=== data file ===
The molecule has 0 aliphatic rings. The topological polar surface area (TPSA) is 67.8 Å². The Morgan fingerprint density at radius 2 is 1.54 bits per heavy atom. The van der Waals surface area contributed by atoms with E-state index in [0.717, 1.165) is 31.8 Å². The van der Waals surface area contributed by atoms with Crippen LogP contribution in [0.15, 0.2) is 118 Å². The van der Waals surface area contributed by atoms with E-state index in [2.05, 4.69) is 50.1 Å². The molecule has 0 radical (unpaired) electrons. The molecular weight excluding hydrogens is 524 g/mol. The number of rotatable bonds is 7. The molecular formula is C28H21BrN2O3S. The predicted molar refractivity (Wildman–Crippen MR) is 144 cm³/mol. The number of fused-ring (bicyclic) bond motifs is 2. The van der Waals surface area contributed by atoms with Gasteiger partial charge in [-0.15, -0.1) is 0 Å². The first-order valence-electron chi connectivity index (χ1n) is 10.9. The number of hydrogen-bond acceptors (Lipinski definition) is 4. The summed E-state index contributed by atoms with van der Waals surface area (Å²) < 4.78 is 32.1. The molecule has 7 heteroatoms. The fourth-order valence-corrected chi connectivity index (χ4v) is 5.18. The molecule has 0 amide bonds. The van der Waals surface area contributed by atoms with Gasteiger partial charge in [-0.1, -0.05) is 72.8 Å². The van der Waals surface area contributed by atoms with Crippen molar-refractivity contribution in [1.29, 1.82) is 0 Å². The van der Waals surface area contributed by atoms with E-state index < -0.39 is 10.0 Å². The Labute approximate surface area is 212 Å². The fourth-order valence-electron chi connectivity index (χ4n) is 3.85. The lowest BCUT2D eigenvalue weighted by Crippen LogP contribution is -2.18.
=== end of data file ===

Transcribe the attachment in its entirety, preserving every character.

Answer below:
The molecule has 0 aliphatic rings. The topological polar surface area (TPSA) is 67.8 Å². The Morgan fingerprint density at radius 2 is 1.54 bits per heavy atom. The van der Waals surface area contributed by atoms with E-state index in [0.717, 1.165) is 31.8 Å². The van der Waals surface area contributed by atoms with Crippen LogP contribution in [0.15, 0.2) is 118 Å². The van der Waals surface area contributed by atoms with E-state index in [2.05, 4.69) is 50.1 Å². The molecule has 0 radical (unpaired) electrons. The molecular weight excluding hydrogens is 524 g/mol. The number of rotatable bonds is 7. The molecular formula is C28H21BrN2O3S. The predicted molar refractivity (Wildman–Crippen MR) is 144 cm³/mol. The number of fused-ring (bicyclic) bond motifs is 2. The van der Waals surface area contributed by atoms with Gasteiger partial charge in [-0.15, -0.1) is 0 Å². The first-order valence-electron chi connectivity index (χ1n) is 10.9. The number of hydrogen-bond acceptors (Lipinski definition) is 4. The summed E-state index contributed by atoms with van der Waals surface area (Å²) < 4.78 is 32.1. The molecule has 7 heteroatoms. The fourth-order valence-corrected chi connectivity index (χ4v) is 5.18. The molecule has 0 amide bonds. The van der Waals surface area contributed by atoms with Gasteiger partial charge in [-0.1, -0.05) is 72.8 Å². The van der Waals surface area contributed by atoms with Crippen molar-refractivity contribution in [1.29, 1.82) is 0 Å². The van der Waals surface area contributed by atoms with E-state index < -0.39 is 10.0 Å². The Labute approximate surface area is 212 Å². The fourth-order valence-electron chi connectivity index (χ4n) is 3.85. The lowest BCUT2D eigenvalue weighted by Crippen LogP contribution is -2.18.